Two recent Supreme Court decisions provide an excellent example of how case law develops in the United States and when decisions have retroactive application.

We’ll first the 2020 decision in Ramos v. Louisiana, and then summarize the Supreme Court’s 2021 decision in Edwards v. Vannoy.

The Supreme Court’s 2020 Decision in Ramos v. Louisiana

In 2020 the Supreme Court decided a case called Ramos v. Louisiana. The issue in that case was whether it was Constitutional for a jury to convict a defendant of a serious crime by a non-unanimous vote.

Juries in criminal cases typically have 12 members. For a number of years, Louisiana and Oregon allowed non-unanimous jury convictions in criminal cases – – that is, if at least ten jury members voted to convict, a defendant would be guilty of the crime even if two jury members voted Not Guilty.

The Supreme Court held, in Ramos v. Louisiana, that it was unconstitutional for states to convict defendants by non-unanimous jury verdicts. The video on the right summarizes the decision.

The Issue in Edwards v. Vannoy: Should Courts Apply the Rule from Ramos Retroactively?

One obvious question raised by the decision in Ramos v. Louisiana was whether the decision applied retroactively – –  could prisoners who had already been convicted and sentenced rely on this decision if they had already exhausted their appeals? That is, would Ramos v. Louisiana be of any help to a prisoner who had been convicted years ago by a non-unanimous jury verdict, if the inmate had already filed all the appeals that he could file without success? Should the courts overturn his conviction?

The type of relief that the inmate who had already exhausted his appeals would likely seek is sometimes called federal collateral review. Federal collateral review is where a federal court reviews the Constitutionality of a state court decision.

Courts distinguish between collateral review and direct review.  A defendant convicted in a state trial court appeals first to a state appellate court – – that is direct review. Collateral review is different from direct review because it is “outside” the normal appellate process. The defendant asks the federal court to review the Constitutionality of the state court decision.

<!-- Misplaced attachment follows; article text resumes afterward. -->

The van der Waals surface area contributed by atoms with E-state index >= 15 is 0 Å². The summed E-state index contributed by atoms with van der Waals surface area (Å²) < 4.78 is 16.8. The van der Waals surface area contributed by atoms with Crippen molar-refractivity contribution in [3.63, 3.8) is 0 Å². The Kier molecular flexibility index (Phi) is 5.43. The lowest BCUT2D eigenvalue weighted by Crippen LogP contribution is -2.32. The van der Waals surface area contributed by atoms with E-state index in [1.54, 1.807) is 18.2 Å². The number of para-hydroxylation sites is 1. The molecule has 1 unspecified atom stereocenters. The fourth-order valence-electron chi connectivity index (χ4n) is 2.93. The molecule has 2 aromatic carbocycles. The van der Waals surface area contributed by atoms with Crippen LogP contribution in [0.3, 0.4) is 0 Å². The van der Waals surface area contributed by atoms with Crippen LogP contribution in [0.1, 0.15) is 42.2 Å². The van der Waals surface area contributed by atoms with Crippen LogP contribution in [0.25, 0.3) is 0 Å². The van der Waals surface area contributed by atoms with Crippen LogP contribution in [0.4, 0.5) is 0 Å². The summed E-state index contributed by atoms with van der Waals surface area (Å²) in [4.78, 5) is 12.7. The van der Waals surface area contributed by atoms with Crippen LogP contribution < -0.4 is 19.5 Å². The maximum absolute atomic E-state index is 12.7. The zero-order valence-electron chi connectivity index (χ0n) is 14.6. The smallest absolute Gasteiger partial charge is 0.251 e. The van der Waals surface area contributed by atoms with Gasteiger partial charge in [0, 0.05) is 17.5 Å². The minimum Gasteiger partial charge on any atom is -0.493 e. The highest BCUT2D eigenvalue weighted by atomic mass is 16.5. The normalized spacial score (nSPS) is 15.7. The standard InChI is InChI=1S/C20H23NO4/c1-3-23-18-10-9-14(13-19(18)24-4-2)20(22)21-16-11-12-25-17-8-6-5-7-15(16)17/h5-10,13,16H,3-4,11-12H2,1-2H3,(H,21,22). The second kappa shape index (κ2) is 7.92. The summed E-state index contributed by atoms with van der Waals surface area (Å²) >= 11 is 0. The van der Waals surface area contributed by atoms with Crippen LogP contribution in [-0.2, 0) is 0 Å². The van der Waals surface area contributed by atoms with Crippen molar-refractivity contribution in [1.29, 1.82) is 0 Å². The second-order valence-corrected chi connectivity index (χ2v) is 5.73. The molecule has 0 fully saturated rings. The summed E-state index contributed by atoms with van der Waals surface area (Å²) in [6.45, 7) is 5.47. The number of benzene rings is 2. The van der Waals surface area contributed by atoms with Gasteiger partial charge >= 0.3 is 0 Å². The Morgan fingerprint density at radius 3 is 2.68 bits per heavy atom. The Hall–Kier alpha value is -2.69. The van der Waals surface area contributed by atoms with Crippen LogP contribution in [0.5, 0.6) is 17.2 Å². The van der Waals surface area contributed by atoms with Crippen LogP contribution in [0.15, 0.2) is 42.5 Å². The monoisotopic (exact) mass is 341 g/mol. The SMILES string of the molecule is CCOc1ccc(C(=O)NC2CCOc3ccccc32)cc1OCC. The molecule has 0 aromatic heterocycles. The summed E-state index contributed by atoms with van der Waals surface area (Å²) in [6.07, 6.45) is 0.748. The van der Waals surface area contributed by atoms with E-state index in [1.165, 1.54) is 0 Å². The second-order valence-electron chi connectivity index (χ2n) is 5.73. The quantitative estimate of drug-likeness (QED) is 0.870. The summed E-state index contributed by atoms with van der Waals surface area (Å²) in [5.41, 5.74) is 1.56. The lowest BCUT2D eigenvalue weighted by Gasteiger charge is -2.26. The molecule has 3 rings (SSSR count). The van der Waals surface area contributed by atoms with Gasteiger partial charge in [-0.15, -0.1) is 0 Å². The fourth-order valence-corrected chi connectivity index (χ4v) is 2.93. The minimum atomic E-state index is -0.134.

The 2021 decision in Edwards v. Vannoy held that the rule in Ramos v. Louisiana does not apply retroactively. The video on the right summarizes the decision: inmates convicted by non-unanimous verdicts who have exhausted their appeals may not ask federal courts to overturn their convictions.

Why did a Majority on the Supreme Court Hold that Ramos did not Apply Retroactively?

Holding that Ramos v. Louisiana did not apply retroactively, the Supreme Court distinguished between procedural and substantive changes in the law.

The general rule is that procedural changes in criminal law do not apply retroactively. According to the Supreme Court, requiring unanimous jury verdicts, and prohibiting non-unanimous jury convictions, is merely a procedural change because it only changes the way in which a defendant is convicted. The Supreme Court, in Ramos, did not abolish or change a criminal law – – the Court’s decision in Ramos only changed how a person can be convicted for a crime. Therefore, this was a procedural change and there should be no retroactive application.

There are some exceptions where a procedural change could potentially apply retroactively. The Supreme Court has left open the possibility that some changes in procedural rules can be so profound – –  a watershed change based on principles of fundamental fairness – – that the procedural change would apply retroactively. But requiring a non-unanimous jury verdict did not satisfy this criterion. Ramos v. Louisiana does not apply retroactively so federal courts cannot review convictions where inmates have exhausted their appeals.